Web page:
Allergies - A Global Problem
Whether it's eggs, nuts, dairy products or substances in clothing or cosmetics - certain foods or everyday products can cause allergies in some people. Allergies represent a major health, social, and economic problem worldwide. They affect the quality of life of a considerable part of the population: Around a quarter of the population in Europe is allergic to at least one chemical1,2. Around four percent of children and adults in Germany suffer from a food allergy3,4, and many young people and adults suffer from allergic reactions of the respiratory or gastrointestinal tract.
The Role of the BfR Concerning Allergies
There are still many unanswered questions about the development and triggering of allergies as well as the immunological processes involved. One thing is certain: Allergies can be avoided if contact with allergens is prevented. Therefore, knowledge about allergens and their occurrence is very important. As part of its risk assessment, risk communication, scientific cooperation (including national, European and international institutes, universities, and authorities such as the European Chemicals Agency (ECHA)) as well as with its own research, the BfR helps to ensure consumers are better protected against allergenic substances in everyday products and food. Above all, the BfR identifies sources of danger that may cause or trigger allergies and assesses the resulting risks.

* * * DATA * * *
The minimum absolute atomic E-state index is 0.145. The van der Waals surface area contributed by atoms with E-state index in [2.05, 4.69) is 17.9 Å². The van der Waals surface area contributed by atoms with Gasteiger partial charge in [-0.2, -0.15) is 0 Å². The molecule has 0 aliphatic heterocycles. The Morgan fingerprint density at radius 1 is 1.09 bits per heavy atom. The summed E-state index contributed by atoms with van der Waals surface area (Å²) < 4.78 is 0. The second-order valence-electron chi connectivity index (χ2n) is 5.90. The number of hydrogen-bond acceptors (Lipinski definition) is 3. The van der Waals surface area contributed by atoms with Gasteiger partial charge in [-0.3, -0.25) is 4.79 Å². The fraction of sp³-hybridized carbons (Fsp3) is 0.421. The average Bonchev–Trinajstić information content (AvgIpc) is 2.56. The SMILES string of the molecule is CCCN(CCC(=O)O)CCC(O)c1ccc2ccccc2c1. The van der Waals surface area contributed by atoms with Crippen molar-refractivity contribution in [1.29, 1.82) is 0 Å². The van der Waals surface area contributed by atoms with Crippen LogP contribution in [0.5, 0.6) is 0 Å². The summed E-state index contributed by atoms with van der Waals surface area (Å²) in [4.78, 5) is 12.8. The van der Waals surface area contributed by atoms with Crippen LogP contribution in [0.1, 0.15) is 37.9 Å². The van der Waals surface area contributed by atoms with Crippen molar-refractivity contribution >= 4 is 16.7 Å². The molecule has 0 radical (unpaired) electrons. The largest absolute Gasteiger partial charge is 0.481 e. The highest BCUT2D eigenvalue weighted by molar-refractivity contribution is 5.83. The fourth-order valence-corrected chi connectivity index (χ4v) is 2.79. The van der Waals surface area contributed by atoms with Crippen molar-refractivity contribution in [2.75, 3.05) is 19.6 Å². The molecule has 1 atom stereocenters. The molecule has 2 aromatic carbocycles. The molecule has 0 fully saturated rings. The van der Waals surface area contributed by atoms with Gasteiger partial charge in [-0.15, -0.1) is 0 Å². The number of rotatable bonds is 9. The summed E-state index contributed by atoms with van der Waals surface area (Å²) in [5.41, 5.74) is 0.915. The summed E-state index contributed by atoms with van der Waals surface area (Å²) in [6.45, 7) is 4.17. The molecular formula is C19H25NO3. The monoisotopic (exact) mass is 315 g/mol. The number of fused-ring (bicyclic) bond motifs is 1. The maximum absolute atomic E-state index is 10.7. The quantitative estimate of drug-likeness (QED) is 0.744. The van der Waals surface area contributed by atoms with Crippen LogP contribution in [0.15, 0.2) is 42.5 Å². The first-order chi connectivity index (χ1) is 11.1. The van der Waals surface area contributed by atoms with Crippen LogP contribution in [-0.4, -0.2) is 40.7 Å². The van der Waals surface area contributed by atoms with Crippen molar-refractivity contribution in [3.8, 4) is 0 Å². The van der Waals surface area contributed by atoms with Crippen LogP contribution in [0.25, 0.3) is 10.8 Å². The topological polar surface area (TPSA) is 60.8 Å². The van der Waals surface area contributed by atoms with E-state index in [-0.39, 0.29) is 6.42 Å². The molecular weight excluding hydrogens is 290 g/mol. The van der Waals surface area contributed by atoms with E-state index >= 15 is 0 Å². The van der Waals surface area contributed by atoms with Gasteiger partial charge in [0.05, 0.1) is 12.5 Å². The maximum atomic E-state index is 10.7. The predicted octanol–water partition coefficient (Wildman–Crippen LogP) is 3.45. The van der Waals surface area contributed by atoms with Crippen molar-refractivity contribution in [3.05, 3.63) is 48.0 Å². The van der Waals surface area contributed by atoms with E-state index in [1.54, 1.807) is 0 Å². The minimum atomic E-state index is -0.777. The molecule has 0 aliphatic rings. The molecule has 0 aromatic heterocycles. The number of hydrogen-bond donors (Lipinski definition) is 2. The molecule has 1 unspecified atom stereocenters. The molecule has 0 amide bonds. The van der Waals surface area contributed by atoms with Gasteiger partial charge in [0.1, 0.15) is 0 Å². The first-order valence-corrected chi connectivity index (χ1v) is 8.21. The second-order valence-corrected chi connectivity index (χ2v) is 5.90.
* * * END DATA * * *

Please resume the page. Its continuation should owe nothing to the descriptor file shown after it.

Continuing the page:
The Areas of the BfR that Deal with Allergies
The BfR deals with the subject of allergies from very different perspectives:
- Effect-based Analytics and Toxicogenomics
- Nutritional Risks, Allergies and Novel Foods
- Toxicology of Products and their Safe Use
- Coordination and Overall Assessment
- Safety of Chemicals
- Strategies for Toxicological Assessments
- Alinaghi, F., Bennike, N. H., Egeberg, A., Thyssen, J. P. & Johansen, J. D. Prevalence of contact allergy in the general population: A systematic review and meta-analysis. Contact Dermatitis 80, 77-85, doi:10.1111/cod.13119 (2019).
- Diepgen, T. L. et al. Prevalence of contact allergy in the general population in different European regions. Br J Dermatol 174, 319-329, doi:10.1111/bjd.14167 (2016).
- Worm, M. et al. Update of the S2k guideline on the management of IgE-mediated food allergies. Allergol Select 5, 195-243, doi:10.5414/ALX02257E (2021).
- Sicherer, S. H. & Sampson, H. A. Food allergy: A review and update on epidemiology, pathogenesis, diagnosis, prevention, and management. J Allergy Clin Immunol 141, 41-58, doi:10.1016/j.jaci.2017.11.003 (2018).